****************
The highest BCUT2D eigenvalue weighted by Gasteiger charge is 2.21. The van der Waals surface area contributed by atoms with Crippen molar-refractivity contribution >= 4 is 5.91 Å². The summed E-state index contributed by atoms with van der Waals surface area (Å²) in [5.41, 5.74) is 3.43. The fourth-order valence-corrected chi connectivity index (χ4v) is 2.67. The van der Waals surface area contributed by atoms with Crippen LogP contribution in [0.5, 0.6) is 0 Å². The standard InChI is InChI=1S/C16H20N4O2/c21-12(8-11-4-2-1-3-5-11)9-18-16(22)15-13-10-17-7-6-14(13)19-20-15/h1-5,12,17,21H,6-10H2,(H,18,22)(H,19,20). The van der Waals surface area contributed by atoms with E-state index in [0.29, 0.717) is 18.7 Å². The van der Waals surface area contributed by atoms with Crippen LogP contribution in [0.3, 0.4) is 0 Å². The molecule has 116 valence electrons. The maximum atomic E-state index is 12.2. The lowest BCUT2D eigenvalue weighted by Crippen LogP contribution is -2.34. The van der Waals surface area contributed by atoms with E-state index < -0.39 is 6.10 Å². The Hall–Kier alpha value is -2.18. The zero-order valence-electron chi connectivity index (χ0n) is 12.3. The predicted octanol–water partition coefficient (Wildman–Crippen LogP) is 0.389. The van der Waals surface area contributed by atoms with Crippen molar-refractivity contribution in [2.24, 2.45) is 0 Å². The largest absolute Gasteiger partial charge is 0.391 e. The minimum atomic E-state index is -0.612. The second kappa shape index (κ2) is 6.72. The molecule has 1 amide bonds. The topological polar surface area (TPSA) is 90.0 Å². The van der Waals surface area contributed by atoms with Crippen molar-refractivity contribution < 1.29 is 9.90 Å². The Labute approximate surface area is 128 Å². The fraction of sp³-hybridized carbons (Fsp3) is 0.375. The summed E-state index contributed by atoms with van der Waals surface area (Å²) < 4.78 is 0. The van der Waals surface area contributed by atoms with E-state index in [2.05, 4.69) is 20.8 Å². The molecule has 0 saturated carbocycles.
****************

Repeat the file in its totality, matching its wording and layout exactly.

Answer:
The highest BCUT2D eigenvalue weighted by Gasteiger charge is 2.21. The van der Waals surface area contributed by atoms with Crippen molar-refractivity contribution >= 4 is 5.91 Å². The summed E-state index contributed by atoms with van der Waals surface area (Å²) in [5.41, 5.74) is 3.43. The fourth-order valence-corrected chi connectivity index (χ4v) is 2.67. The van der Waals surface area contributed by atoms with Crippen LogP contribution in [0.5, 0.6) is 0 Å². The standard InChI is InChI=1S/C16H20N4O2/c21-12(8-11-4-2-1-3-5-11)9-18-16(22)15-13-10-17-7-6-14(13)19-20-15/h1-5,12,17,21H,6-10H2,(H,18,22)(H,19,20). The van der Waals surface area contributed by atoms with E-state index in [0.29, 0.717) is 18.7 Å². The van der Waals surface area contributed by atoms with Crippen LogP contribution in [0.3, 0.4) is 0 Å². The molecule has 116 valence electrons. The maximum atomic E-state index is 12.2. The lowest BCUT2D eigenvalue weighted by Crippen LogP contribution is -2.34. The van der Waals surface area contributed by atoms with E-state index < -0.39 is 6.10 Å². The Hall–Kier alpha value is -2.18. The zero-order valence-electron chi connectivity index (χ0n) is 12.3. The predicted octanol–water partition coefficient (Wildman–Crippen LogP) is 0.389. The van der Waals surface area contributed by atoms with Crippen molar-refractivity contribution in [2.24, 2.45) is 0 Å². The largest absolute Gasteiger partial charge is 0.391 e. The minimum atomic E-state index is -0.612. The second kappa shape index (κ2) is 6.72. The molecule has 1 amide bonds. The topological polar surface area (TPSA) is 90.0 Å². The van der Waals surface area contributed by atoms with Crippen molar-refractivity contribution < 1.29 is 9.90 Å². The Labute approximate surface area is 128 Å². The fraction of sp³-hybridized carbons (Fsp3) is 0.375. The summed E-state index contributed by atoms with van der Waals surface area (Å²) < 4.78 is 0. The van der Waals surface area contributed by atoms with E-state index in [2.05, 4.69) is 20.8 Å². The molecule has 0 saturated carbocycles.